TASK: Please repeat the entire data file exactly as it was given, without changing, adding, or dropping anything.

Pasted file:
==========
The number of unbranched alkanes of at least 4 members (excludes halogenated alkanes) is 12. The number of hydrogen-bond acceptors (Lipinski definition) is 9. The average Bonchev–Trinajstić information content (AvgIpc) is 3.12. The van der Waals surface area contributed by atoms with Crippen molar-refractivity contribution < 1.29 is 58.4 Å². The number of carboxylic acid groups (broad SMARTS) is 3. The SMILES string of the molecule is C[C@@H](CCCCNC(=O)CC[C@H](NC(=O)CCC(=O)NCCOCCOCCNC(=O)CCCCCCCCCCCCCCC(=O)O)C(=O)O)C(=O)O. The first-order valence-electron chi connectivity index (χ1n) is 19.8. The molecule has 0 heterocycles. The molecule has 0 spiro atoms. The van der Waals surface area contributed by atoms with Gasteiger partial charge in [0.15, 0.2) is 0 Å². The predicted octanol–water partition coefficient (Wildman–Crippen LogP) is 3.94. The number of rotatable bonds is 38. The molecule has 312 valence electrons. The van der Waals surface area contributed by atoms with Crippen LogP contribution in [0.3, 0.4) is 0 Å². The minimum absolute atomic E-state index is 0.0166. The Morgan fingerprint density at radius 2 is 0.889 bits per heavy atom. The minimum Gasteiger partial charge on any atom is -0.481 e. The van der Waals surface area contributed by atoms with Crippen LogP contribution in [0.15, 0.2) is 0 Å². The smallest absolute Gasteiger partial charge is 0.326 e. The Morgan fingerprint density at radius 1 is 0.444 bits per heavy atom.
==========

The number of unbranched alkanes of at least 4 members (excludes halogenated alkanes) is 12. The number of hydrogen-bond acceptors (Lipinski definition) is 9. The average Bonchev–Trinajstić information content (AvgIpc) is 3.12. The van der Waals surface area contributed by atoms with Crippen molar-refractivity contribution < 1.29 is 58.4 Å². The number of carboxylic acid groups (broad SMARTS) is 3. The SMILES string of the molecule is C[C@@H](CCCCNC(=O)CC[C@H](NC(=O)CCC(=O)NCCOCCOCCNC(=O)CCCCCCCCCCCCCCC(=O)O)C(=O)O)C(=O)O. The first-order valence-electron chi connectivity index (χ1n) is 19.8. The molecule has 0 heterocycles. The molecule has 0 spiro atoms. The van der Waals surface area contributed by atoms with Gasteiger partial charge in [0.15, 0.2) is 0 Å². The predicted octanol–water partition coefficient (Wildman–Crippen LogP) is 3.94. The number of rotatable bonds is 38. The molecule has 312 valence electrons. The van der Waals surface area contributed by atoms with Crippen LogP contribution in [0.3, 0.4) is 0 Å². The minimum absolute atomic E-state index is 0.0166. The Morgan fingerprint density at radius 2 is 0.889 bits per heavy atom. The minimum Gasteiger partial charge on any atom is -0.481 e. The van der Waals surface area contributed by atoms with Crippen LogP contribution in [0.15, 0.2) is 0 Å². The smallest absolute Gasteiger partial charge is 0.326 e. The Morgan fingerprint density at radius 1 is 0.444 bits per heavy atom.